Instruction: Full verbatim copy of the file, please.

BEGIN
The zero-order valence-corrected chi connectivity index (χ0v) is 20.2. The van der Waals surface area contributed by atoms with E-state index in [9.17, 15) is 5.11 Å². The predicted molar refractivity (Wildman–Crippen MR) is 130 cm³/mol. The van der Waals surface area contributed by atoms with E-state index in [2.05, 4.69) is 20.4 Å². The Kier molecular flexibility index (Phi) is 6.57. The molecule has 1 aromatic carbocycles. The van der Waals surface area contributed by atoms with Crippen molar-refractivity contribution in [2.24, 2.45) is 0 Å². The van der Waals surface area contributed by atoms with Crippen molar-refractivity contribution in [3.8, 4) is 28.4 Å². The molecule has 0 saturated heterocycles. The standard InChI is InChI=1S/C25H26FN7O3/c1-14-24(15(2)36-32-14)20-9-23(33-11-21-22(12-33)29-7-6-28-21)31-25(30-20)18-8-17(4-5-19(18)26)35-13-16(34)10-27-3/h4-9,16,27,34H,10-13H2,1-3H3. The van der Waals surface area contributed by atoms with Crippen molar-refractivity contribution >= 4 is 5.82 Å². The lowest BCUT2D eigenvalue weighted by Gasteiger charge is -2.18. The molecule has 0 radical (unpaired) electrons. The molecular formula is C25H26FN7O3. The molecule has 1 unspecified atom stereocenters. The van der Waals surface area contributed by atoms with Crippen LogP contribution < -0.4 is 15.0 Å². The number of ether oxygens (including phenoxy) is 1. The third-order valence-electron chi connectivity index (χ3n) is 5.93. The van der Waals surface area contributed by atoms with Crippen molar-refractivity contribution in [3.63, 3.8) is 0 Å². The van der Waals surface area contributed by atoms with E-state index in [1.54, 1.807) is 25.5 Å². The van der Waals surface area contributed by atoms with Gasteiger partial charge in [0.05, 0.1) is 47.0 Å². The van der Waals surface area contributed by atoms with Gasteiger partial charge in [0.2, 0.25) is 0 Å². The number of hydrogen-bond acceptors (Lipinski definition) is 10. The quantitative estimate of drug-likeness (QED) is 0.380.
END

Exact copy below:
The zero-order valence-corrected chi connectivity index (χ0v) is 20.2. The van der Waals surface area contributed by atoms with E-state index in [9.17, 15) is 5.11 Å². The predicted molar refractivity (Wildman–Crippen MR) is 130 cm³/mol. The van der Waals surface area contributed by atoms with E-state index in [2.05, 4.69) is 20.4 Å². The Kier molecular flexibility index (Phi) is 6.57. The molecule has 1 aromatic carbocycles. The van der Waals surface area contributed by atoms with Crippen molar-refractivity contribution in [2.24, 2.45) is 0 Å². The van der Waals surface area contributed by atoms with Crippen molar-refractivity contribution in [3.8, 4) is 28.4 Å². The molecule has 0 saturated heterocycles. The standard InChI is InChI=1S/C25H26FN7O3/c1-14-24(15(2)36-32-14)20-9-23(33-11-21-22(12-33)29-7-6-28-21)31-25(30-20)18-8-17(4-5-19(18)26)35-13-16(34)10-27-3/h4-9,16,27,34H,10-13H2,1-3H3. The van der Waals surface area contributed by atoms with Crippen molar-refractivity contribution >= 4 is 5.82 Å². The lowest BCUT2D eigenvalue weighted by Gasteiger charge is -2.18. The molecule has 0 radical (unpaired) electrons. The molecular formula is C25H26FN7O3. The molecule has 1 unspecified atom stereocenters. The van der Waals surface area contributed by atoms with Crippen LogP contribution < -0.4 is 15.0 Å². The number of ether oxygens (including phenoxy) is 1. The third-order valence-electron chi connectivity index (χ3n) is 5.93. The van der Waals surface area contributed by atoms with Crippen molar-refractivity contribution in [3.63, 3.8) is 0 Å². The van der Waals surface area contributed by atoms with E-state index in [1.54, 1.807) is 25.5 Å². The van der Waals surface area contributed by atoms with Gasteiger partial charge in [0.05, 0.1) is 47.0 Å². The van der Waals surface area contributed by atoms with Gasteiger partial charge in [0.2, 0.25) is 0 Å². The number of hydrogen-bond acceptors (Lipinski definition) is 10. The quantitative estimate of drug-likeness (QED) is 0.380.